Representatives from Berlin’s startup scene are temporarily moving into an empty space designated for shops, in the middle of Stockholm. The goal is to have more Swedish startup’s come to Germany.
Music enterprise Soundcloud, food delivery services Delivery Hero and Hello Fresh all have something in common. All three companies have at least one Swedish founder – and a head office in Berlin.
Berlin Partner, promoter of industry and commerce, together with tourist organization Visit Berlin wants to find more talent and put the German capital on startup-Stockholm’s map. Starting today, Monday, they are opening a popup store on Mäster Samuelsgatan 2, in the middle of Stockholm.
“Berlin has become extremely attractive for entrepreneurs. We notice there is a trend where Swedes start their first company there and that a large number of Swedish companies initiate their international expansion in Germany”, says Ninni Löwgren who is responsible for market entry & business development at the German-Swedish chamber of commerce.
Together with her colleagues, she represents the two Berlin organizations in Sweden and assists in marketing the startup seminar which will be held on opening day. Swedish startups are invited to hear what possibilities there are to set up an office in Berlin. Representatives from Cleantech Business Park together with Germany’s leading science and technology park, Alderhof, will be on-site.
“A lot is happening in Berlin, it is an exciting environment to grow in. Among other things, the entire old airport Tegel will be rebuilt now into a startup center. The prices and level of costs is entirely different from Stockholm, for instance. You can afford to try out your business idea there”, Ninni Löwgren says.
There are several major differences in corporate culture between Sweden and Germany. According to Ninni Löwgren, who was born in Germany, some of the greatest are communication differences. Germans are a lot more direct, tough and handle information in another way.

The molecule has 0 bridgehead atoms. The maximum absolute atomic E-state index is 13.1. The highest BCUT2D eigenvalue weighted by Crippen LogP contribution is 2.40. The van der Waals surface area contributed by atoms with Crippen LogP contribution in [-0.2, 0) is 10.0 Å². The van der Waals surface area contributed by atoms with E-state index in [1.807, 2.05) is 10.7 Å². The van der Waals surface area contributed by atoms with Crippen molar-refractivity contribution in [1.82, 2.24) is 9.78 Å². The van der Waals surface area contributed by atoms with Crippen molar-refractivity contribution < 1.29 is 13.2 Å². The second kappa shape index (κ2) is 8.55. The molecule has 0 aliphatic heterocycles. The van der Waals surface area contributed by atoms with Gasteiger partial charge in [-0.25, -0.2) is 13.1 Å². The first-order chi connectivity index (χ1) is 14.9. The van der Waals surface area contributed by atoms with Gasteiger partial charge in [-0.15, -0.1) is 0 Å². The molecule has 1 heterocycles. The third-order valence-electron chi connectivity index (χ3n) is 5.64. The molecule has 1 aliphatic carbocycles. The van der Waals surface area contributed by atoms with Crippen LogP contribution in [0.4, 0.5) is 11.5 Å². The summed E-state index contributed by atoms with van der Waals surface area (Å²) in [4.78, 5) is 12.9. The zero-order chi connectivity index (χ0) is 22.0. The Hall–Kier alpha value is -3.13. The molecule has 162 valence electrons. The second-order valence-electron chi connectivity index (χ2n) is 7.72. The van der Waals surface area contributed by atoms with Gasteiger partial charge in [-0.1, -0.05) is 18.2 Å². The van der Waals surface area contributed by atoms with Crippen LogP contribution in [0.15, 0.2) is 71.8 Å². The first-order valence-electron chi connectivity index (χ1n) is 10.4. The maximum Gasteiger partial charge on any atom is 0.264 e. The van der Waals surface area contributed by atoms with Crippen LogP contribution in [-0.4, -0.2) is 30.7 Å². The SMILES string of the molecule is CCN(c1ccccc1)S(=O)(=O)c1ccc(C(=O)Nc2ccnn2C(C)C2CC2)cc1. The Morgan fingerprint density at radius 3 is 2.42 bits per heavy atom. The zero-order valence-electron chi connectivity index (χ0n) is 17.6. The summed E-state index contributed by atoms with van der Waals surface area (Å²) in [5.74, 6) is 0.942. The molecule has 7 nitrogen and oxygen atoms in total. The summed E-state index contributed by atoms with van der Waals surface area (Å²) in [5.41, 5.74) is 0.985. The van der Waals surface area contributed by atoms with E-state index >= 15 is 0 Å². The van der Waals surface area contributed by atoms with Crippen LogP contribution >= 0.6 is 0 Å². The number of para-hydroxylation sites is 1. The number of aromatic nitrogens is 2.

“9.7 million people live in Sweden, and all of them have to be a cogwheel in the system for it to spin. But in Germany, which consists of 82 million people, the competition is much greater and an assessment of your competence is made from a young age. I carry that with me when I do business, I have to legitimize my role, we have a much more hierarchical structure”, Ninni Löwgren says.
So what does the German venture mean for Sweden? Fundamentally, it is a good rating of the Stockholm startup scene, Jessica Stark believes, who is the founder and CEO of startup-hub SUP46.
“I have heard rumors regarding several countries wanting to make greater efforts and market their countries in Stockholm. It is a natural development since there are so many exciting startup’s here. However, I feel I want to feed back to the manifesto.”
Jessica Stark is referring to the Startup Manifesto which was launched during the Almedal week on Gotland this year. 14 tech profiles support the manifesto where together they are demanding more vigorous action from politicians, to encourage the Swedish startup climate.
“This is yet another example of how these questions should be taken very seriously in order for us to manage keep startups here in Sweden. So far we are overjoyed of how it has been received.” Jessica Stark says.
The Ministry of Enterprise and Innovation recently appointed a person responsible for startup’s which she, of course, think is very good. But more is required.
“If that is all, I will be extremely disgruntled. We want to see concrete changes and we will naturally follow up the manifesto. Will there be additional fancy words or will there be real changes? I am expecting there will be. There is a great interest at last, and a new understanding.” Jessica Stark says.